One might think the absence of payment processing technology at her office is an anomaly. However, with small, independent practitioners, it’s more common than I’d care to admit. I see two other healthcare specialists (a dermatologist and a gastroenterologist) that are also unable to process credit or debit cards (on the bright side, these two offices have implemented EMRs).
I realize healthcare providers are laggards when it comes to technology adoption, but this is inexcusable. The ability to process credit and debit cards has become a customer expectation of almost every retailer and service provider. (How many gas stations still exist that don’t offer pay-at-the pump technology?) Furthermore, providing robust payment processing capabilities has become as easy as plugging a device into a smartphone. In fact, the technology is so mature, that credit and debit cards are on the verge of becoming obsolete with the emergence of services like PayPal and Apple Pay. Still, many independent physician practices have yet to offer this basic customer convenience.
How am I supposed to use my HSA debit card to pay for office co-pays or other medical expenses when my providers can’t process it? The answer? I continue to pay the provider by cash or check and reimburse myself from my HSA account using the online portal. The burden falls on me, the patient, to transfer the funds and balance the books. While it may show laziness on my part, I can tell you that the chances of me manually and regularly reconciling medical expenses from my personal bank account with HSA funds are slim to none. Therefore, much of the benefit and convenience I anticipated by leveraging an HSA goes out the window. In fact, it now becomes more of a personal administrative annoyance than a compelling option for healthcare expenses.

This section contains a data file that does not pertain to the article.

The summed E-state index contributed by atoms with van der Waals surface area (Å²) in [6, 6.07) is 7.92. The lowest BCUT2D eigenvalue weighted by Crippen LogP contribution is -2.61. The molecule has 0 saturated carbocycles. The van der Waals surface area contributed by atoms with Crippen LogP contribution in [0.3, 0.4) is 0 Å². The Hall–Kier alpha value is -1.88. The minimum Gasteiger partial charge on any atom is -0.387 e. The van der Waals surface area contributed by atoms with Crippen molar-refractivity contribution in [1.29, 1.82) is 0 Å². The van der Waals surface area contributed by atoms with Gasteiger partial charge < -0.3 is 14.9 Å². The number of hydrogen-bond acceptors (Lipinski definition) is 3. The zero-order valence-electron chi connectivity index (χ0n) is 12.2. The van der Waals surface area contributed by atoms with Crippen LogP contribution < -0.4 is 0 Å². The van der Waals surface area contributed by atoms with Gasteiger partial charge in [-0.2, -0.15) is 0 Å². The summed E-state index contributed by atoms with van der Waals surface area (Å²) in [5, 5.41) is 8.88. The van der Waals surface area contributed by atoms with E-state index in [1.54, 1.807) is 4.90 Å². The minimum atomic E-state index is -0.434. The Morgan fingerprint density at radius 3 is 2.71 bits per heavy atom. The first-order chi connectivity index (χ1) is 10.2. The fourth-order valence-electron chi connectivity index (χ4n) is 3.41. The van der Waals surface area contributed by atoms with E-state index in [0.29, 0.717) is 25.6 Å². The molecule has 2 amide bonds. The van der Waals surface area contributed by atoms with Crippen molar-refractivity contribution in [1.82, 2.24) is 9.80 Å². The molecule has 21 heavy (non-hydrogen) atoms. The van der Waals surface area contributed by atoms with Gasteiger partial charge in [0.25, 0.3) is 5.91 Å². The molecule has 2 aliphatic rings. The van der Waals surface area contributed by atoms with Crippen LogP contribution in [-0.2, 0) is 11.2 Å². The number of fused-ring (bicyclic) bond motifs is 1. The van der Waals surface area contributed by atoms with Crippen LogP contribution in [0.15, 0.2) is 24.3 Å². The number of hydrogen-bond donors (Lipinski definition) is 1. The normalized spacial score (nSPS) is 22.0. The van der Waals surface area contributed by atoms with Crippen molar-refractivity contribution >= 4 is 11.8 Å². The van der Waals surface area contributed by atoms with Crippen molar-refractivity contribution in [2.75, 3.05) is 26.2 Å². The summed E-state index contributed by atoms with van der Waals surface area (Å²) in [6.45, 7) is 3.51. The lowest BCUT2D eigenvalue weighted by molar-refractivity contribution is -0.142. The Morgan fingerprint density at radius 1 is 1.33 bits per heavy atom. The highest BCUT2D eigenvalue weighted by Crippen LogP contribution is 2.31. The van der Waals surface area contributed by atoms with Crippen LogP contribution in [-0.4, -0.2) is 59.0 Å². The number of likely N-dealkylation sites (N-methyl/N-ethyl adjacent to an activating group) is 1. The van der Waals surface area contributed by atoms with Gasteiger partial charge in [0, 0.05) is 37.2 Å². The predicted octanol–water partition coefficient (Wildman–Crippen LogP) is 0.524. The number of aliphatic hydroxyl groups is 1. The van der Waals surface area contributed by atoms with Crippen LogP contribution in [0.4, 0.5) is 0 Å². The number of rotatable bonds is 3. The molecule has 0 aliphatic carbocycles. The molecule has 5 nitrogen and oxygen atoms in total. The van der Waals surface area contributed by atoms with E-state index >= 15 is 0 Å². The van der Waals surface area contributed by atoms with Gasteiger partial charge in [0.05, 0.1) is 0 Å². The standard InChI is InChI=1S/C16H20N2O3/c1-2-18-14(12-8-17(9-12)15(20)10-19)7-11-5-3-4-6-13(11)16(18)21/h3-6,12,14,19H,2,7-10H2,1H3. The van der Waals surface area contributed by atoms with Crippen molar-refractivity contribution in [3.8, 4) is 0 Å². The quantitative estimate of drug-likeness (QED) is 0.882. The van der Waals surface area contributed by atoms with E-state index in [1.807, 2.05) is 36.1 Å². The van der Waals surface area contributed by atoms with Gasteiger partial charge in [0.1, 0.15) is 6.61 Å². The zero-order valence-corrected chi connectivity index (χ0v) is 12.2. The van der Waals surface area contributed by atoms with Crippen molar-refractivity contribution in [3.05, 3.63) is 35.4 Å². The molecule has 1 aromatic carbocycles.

There is, of course, another option. I could switch doctors and go with providers that have the technology in place to make the QHDHP and HSA function as seamlessly as intended. This is not something I want to do, or am willing to consider at this point in time. However, it’s a possibility I will continue to monitor, and it’s a reality small, independent physician practices should be preparing for.
For now, I still have a traditional PPO option at my disposal. However, this is a luxury I (and many other Americans) may not have in the very near future. As more policyholders move to high-deductible health insurance plans, basic conveniences like credit/debit card processing will become more important factors as patients consider their health provider options. Small, independent physician offices need to get with the times and make the investments necessary to cater to customer demand. If they don’t, they may soon go the way of those gas stations that refused to provide pay-at-the-pump capabilities.